And, as for the judicial law, forasmuch as there are some of them made in regard of the region where they were given, and of a people to whom they were given, the prince and magistrate, keeping the substance and equity of them (as it were the marrow), may change the circumstances of them, as the times and places and manners of the people shall require. But to say that any magistrate can save the life of blasphemers, contempuous and stubborn idolaters, murderers, adulterers, incestuous persons, and such like, which God by his judicial law hath commanded to be put to death, I do utterly deny, and am ready to prove, if that pertained to this question. And therefore, although the judicial laws are permitted to the discretion of the prince and magistrate, yet not so generally as you seem to affirm, and, as I have oftentimes said, that not only it must not be done against the word, but according to the word, and by it.
And in Cartwright's Second Reply he adds:
It is not that the magistrate is simply bound unto the judicial laws of Moses, that that he is bound to the equity, which I also called the substance and marrow of them.
Francis Turretin provides guidelines for the exercise of this discernment likewise, Institutes of Elenctic Theology, Vol. 2, pp. 165-167:
Whether the judicial law was abrogated under the New Testament. We make distinctions.
III. In that law various ends must be distinguished....Undoubtedly those things are to be accurately distinguished which in the law were of particular right (which peculiarly applied to the Jews in relation to time, place and Jewish nation: such was the law concerning a husband's brother, the writing of divorcement, the gleaning, etc.) from those which were of common and universal right, founded upon the law of nature common to all (such as the laws concerning trials and the punishment of crimes widows, orphans, strangers and the like, which are of moral and common right). As to the former, they may well be said to have been abrogated because the Jewish polity having been taken away, whatever had a peculiar relation to it must also necessarily have ceased. But as to the latter, it still remains because it enters into the nature of the moral and perpetual law and was commanded to the Jews not as Jews simply, but as men subject with others to the law of nature. For distinguishing those things which are of common and particular right, a threefold criterion can be employed. (1) That what prevails not only among the Jews, but also among the Gentiles (following the light of right reason) is of common right. Thus the Greeks, Romans and others had their laws in which are many things agreeing with the divine laws (which even a comparison of the Mosaic and Roman law alone, instituted by various persons, teaches). (2) What is found to be conformed to the precepts of the decalogue and serves to explain and conform it. This is easily gathered, if either the object and the matter of the laws or the causes of sanctioning them are attended to. (3) The things so repeated in the New Testament that their observance is commended to Christians.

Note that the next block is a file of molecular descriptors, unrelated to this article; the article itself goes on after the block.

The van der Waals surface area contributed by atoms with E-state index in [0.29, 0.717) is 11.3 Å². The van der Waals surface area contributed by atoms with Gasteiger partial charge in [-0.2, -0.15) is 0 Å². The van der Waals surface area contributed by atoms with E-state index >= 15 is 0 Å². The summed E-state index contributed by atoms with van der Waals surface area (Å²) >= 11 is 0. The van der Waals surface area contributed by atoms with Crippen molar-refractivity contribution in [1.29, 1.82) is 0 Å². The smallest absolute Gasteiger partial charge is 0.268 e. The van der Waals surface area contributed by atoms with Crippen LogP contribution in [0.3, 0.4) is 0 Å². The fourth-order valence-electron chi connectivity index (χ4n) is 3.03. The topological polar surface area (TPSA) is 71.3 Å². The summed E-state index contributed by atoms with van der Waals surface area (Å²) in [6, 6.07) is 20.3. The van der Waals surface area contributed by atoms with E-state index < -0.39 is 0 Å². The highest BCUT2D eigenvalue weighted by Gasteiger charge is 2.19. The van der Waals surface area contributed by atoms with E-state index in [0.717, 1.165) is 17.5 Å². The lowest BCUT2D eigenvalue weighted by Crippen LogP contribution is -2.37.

The Christian magistrate, therefore, as a minister of God (Rom. 13.4) -- like the minister of the Word who must rightly divide the word of truth (2 Tim. 2.15) -- must be informed by the Word of God, which generally is his rule, as it is of all Christians, according to the moral law; and as the judicial law is of special interest to magistrates as a divine exemplar, so it is to be referred to and "consulted with" as they provide "good directions to order even Christian politics accordingly," with appropriate distinctions made according to the "light of nature and Christian prudence." Hence, as the Apostle says, "For whatsoever things were written aforetime were written for our learning, that we through patience and comfort of the scriptures might have hope" (Rom. 15.4), and thus the judicial law too may teach us, and is therefore theodidactic, that is, not nomos, but didache.